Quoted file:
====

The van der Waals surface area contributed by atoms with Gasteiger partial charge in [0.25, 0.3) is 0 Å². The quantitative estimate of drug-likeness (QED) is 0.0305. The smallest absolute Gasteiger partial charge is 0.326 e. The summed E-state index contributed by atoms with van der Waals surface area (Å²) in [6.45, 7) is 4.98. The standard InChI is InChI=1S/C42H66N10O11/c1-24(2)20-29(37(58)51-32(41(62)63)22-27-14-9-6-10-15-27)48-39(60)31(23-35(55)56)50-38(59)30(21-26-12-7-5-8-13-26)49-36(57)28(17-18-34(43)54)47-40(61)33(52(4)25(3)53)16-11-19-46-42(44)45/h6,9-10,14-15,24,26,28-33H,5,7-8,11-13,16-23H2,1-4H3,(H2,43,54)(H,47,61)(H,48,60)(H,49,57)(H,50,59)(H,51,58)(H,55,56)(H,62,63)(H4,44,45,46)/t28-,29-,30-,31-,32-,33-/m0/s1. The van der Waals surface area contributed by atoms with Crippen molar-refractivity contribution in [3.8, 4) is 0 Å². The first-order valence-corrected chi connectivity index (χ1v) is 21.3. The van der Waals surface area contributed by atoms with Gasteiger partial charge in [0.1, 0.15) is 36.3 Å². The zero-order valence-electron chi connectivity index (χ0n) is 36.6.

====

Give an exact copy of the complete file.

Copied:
The van der Waals surface area contributed by atoms with Gasteiger partial charge in [0.25, 0.3) is 0 Å². The quantitative estimate of drug-likeness (QED) is 0.0305. The smallest absolute Gasteiger partial charge is 0.326 e. The summed E-state index contributed by atoms with van der Waals surface area (Å²) in [6.45, 7) is 4.98. The standard InChI is InChI=1S/C42H66N10O11/c1-24(2)20-29(37(58)51-32(41(62)63)22-27-14-9-6-10-15-27)48-39(60)31(23-35(55)56)50-38(59)30(21-26-12-7-5-8-13-26)49-36(57)28(17-18-34(43)54)47-40(61)33(52(4)25(3)53)16-11-19-46-42(44)45/h6,9-10,14-15,24,26,28-33H,5,7-8,11-13,16-23H2,1-4H3,(H2,43,54)(H,47,61)(H,48,60)(H,49,57)(H,50,59)(H,51,58)(H,55,56)(H,62,63)(H4,44,45,46)/t28-,29-,30-,31-,32-,33-/m0/s1. The van der Waals surface area contributed by atoms with Crippen molar-refractivity contribution in [3.8, 4) is 0 Å². The first-order valence-corrected chi connectivity index (χ1v) is 21.3. The van der Waals surface area contributed by atoms with Gasteiger partial charge in [0.1, 0.15) is 36.3 Å². The zero-order valence-electron chi connectivity index (χ0n) is 36.6.